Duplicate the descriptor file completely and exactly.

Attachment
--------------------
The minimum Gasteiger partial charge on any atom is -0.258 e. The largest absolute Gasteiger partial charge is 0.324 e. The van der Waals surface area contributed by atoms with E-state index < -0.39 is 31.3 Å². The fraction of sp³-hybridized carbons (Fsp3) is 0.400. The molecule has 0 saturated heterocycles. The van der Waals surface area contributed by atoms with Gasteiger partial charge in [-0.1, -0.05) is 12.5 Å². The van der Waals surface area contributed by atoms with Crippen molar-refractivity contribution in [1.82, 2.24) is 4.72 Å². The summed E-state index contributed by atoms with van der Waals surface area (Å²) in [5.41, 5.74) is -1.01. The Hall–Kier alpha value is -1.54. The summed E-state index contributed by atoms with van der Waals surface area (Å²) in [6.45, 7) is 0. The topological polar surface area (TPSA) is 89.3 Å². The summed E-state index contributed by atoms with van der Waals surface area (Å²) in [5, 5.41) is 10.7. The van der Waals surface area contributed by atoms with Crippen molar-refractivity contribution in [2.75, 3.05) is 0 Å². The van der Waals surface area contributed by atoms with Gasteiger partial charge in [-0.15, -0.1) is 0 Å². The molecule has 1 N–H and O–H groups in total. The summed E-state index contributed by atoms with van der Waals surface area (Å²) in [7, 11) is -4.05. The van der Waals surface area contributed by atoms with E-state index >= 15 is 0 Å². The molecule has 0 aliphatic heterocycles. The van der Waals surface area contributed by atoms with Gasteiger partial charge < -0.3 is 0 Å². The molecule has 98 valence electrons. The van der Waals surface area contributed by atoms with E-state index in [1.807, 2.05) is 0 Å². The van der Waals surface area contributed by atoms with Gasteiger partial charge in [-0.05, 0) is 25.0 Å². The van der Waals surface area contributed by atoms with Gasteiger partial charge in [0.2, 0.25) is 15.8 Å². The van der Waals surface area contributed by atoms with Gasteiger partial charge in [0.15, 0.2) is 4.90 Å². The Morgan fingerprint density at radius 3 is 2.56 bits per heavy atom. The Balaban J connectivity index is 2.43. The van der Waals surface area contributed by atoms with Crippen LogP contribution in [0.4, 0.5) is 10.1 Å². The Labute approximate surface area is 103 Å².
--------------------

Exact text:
The minimum Gasteiger partial charge on any atom is -0.258 e. The largest absolute Gasteiger partial charge is 0.324 e. The van der Waals surface area contributed by atoms with E-state index < -0.39 is 31.3 Å². The fraction of sp³-hybridized carbons (Fsp3) is 0.400. The molecule has 0 saturated heterocycles. The van der Waals surface area contributed by atoms with Gasteiger partial charge in [-0.1, -0.05) is 12.5 Å². The van der Waals surface area contributed by atoms with Crippen molar-refractivity contribution in [1.82, 2.24) is 4.72 Å². The summed E-state index contributed by atoms with van der Waals surface area (Å²) in [5.41, 5.74) is -1.01. The Hall–Kier alpha value is -1.54. The summed E-state index contributed by atoms with van der Waals surface area (Å²) in [6.45, 7) is 0. The topological polar surface area (TPSA) is 89.3 Å². The summed E-state index contributed by atoms with van der Waals surface area (Å²) in [5, 5.41) is 10.7. The van der Waals surface area contributed by atoms with Crippen molar-refractivity contribution in [2.75, 3.05) is 0 Å². The van der Waals surface area contributed by atoms with Gasteiger partial charge in [-0.15, -0.1) is 0 Å². The molecule has 1 N–H and O–H groups in total. The summed E-state index contributed by atoms with van der Waals surface area (Å²) in [7, 11) is -4.05. The van der Waals surface area contributed by atoms with E-state index >= 15 is 0 Å². The molecule has 0 aliphatic heterocycles. The van der Waals surface area contributed by atoms with Gasteiger partial charge < -0.3 is 0 Å². The molecule has 98 valence electrons. The van der Waals surface area contributed by atoms with E-state index in [1.807, 2.05) is 0 Å². The van der Waals surface area contributed by atoms with Gasteiger partial charge in [-0.05, 0) is 25.0 Å². The van der Waals surface area contributed by atoms with Gasteiger partial charge in [0.2, 0.25) is 15.8 Å². The van der Waals surface area contributed by atoms with Gasteiger partial charge in [0.15, 0.2) is 4.90 Å². The Morgan fingerprint density at radius 3 is 2.56 bits per heavy atom. The Balaban J connectivity index is 2.43. The van der Waals surface area contributed by atoms with Crippen LogP contribution in [0.4, 0.5) is 10.1 Å². The Labute approximate surface area is 103 Å².